Heart rate and metabolism drop, while blood pressure and oxygen levels maintainedLow doses of the toxic gas responsible for the unpleasant odor of rotten eggs can safely and reversibly depress both metabolism and aspects of cardiovascular function in mice, producing a suspended-animation-like state. In the April 2008 issue of the journal Anesthesiology, Massachusetts General Hospital (MGH) researchers report that effects seen in earlier studies of hydrogen sulfide do not depend on a reduction...

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2007-10-31 08:35:00

The Great Dying 250 million years ago happened slowly, according to USC geologists USC -- The greatest mass extinction in Earth's history also may have been one of the slowest, according to a study that casts further doubt on the extinction-by-meteor theory. Creeping environmental stress fueled by volcanic eruptions and global warming was the likely cause of the Great Dying 250 million years ago, said USC doctoral student Catherine Powers. Writing in the November issue of the journal...

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2006-09-11 12:30:00

This summer, a science team set out on a two-week expedition of Earth's own little version of Jupiter's moon Europa -- the Borup Fiord Pass at Ellesmere Island, a place hidden high above the rest of the world in the Canadian High Arctic. The team, headed by Canadian geologists Drs. Stephen Grasby and Benoit Beauchamp, included Dahmnait Gleeson, a grad student who works under JPL scientist and Europa specialist Dr. Bob Pappalardo. Ellesmere Island's sulfur-rich springs leave large, telltale...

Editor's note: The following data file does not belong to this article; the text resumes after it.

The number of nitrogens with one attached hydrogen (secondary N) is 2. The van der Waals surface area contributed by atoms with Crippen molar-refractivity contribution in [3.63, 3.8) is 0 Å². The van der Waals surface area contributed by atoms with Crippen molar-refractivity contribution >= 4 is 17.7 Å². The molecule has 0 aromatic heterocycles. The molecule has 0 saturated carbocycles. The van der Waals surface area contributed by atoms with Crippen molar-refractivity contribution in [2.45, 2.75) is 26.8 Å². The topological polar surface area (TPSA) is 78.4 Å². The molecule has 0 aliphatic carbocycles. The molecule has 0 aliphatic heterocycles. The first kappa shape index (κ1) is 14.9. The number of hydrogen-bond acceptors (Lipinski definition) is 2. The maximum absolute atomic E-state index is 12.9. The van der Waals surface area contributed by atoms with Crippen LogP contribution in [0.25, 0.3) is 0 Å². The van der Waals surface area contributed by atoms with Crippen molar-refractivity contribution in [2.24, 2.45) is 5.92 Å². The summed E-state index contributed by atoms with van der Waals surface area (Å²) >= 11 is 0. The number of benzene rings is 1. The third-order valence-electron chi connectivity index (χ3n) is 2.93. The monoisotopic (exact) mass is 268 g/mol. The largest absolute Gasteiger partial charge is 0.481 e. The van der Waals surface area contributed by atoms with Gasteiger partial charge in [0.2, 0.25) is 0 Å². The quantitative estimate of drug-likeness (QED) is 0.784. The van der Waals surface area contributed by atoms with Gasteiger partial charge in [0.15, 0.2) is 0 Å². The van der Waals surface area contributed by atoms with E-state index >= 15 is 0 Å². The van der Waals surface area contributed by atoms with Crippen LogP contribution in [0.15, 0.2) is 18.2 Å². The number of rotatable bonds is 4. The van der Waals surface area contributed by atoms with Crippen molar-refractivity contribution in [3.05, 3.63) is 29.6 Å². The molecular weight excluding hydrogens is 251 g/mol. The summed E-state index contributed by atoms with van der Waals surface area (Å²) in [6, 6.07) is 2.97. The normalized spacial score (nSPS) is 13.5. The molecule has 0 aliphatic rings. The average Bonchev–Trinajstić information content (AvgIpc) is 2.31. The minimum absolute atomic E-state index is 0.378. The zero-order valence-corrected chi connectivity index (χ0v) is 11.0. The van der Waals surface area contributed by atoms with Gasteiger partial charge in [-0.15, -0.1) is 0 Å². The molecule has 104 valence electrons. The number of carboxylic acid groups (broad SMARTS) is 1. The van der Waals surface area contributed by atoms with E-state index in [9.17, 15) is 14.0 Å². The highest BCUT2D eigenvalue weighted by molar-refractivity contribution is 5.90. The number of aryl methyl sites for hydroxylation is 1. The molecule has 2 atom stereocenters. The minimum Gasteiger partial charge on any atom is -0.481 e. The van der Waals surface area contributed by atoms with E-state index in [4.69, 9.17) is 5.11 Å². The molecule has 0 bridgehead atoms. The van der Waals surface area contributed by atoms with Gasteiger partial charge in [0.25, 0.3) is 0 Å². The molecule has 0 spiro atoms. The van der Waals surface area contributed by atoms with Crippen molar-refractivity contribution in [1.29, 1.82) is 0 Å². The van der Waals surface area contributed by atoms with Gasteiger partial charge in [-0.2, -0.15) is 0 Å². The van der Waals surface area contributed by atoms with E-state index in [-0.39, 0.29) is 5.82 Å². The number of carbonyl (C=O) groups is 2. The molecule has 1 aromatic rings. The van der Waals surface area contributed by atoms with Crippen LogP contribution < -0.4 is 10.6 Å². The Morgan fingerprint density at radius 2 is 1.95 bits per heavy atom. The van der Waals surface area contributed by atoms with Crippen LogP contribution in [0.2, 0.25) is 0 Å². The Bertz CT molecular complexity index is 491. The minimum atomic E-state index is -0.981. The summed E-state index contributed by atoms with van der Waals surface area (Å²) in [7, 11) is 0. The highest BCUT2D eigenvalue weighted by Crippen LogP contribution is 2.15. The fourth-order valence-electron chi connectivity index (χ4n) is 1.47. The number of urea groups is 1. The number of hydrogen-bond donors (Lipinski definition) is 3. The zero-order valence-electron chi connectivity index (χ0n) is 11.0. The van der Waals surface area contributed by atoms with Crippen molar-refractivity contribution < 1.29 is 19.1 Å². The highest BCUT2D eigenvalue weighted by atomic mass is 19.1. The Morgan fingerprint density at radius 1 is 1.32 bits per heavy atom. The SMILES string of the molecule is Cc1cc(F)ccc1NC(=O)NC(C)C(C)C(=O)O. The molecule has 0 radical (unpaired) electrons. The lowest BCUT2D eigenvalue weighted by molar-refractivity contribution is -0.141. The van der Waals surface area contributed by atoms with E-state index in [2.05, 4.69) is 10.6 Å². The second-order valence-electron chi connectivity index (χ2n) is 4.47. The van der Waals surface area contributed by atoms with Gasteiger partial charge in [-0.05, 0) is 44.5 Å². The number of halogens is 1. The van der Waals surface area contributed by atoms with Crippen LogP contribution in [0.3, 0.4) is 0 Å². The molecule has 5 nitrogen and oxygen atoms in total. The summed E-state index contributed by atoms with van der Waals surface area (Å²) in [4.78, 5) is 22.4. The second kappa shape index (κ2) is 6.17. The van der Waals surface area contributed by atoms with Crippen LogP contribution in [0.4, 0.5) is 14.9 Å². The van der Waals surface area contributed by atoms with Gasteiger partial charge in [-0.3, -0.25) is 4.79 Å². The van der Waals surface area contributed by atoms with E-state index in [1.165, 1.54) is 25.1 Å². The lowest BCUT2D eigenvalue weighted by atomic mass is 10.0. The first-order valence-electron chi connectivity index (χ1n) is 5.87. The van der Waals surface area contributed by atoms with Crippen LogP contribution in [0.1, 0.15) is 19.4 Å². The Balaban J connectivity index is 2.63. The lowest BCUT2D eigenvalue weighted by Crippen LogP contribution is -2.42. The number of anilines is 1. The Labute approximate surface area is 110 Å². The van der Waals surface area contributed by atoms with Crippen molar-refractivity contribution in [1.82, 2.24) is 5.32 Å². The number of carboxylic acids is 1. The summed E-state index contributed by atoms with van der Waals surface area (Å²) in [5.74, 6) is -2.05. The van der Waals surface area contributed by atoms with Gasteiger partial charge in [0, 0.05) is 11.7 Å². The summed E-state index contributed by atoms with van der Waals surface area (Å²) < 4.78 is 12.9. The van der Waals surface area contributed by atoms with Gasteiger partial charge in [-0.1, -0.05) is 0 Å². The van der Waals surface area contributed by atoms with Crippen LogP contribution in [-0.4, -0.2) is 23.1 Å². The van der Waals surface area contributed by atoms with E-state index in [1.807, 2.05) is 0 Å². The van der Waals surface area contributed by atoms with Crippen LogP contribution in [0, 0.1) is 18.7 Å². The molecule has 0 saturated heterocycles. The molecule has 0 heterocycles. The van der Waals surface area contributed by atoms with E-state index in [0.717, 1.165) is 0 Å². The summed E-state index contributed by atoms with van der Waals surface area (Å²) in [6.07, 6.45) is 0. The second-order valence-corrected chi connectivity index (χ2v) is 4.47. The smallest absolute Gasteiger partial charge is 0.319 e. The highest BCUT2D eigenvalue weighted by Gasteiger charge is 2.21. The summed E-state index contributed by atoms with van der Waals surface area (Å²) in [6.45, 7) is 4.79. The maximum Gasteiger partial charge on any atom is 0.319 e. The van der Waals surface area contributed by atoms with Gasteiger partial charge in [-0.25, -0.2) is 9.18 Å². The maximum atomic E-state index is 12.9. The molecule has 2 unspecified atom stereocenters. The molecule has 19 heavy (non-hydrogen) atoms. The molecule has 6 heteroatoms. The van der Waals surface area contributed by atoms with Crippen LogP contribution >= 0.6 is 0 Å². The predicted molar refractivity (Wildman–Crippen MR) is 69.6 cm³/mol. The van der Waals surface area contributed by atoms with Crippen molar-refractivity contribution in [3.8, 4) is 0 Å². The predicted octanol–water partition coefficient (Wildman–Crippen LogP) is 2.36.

2005-11-07 14:40:42

CHAPEL HILL -- Sustained elevation of the suicide rate in a North Carolina county may be linked to releases of hydrogen sulfide and other airborne chemicals from a nearby paper mill and possibly other industrial sites, a new study led by a University of North Carolina at Chapel Hill psychiatrist indicates. The findings are being presented today (Nov. 7) to the 18th Annual U.S. Psychiatric and Mental Health Congress in Las Vegas. This is the second study to propose a possible link between...

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2005-10-07 07:35:00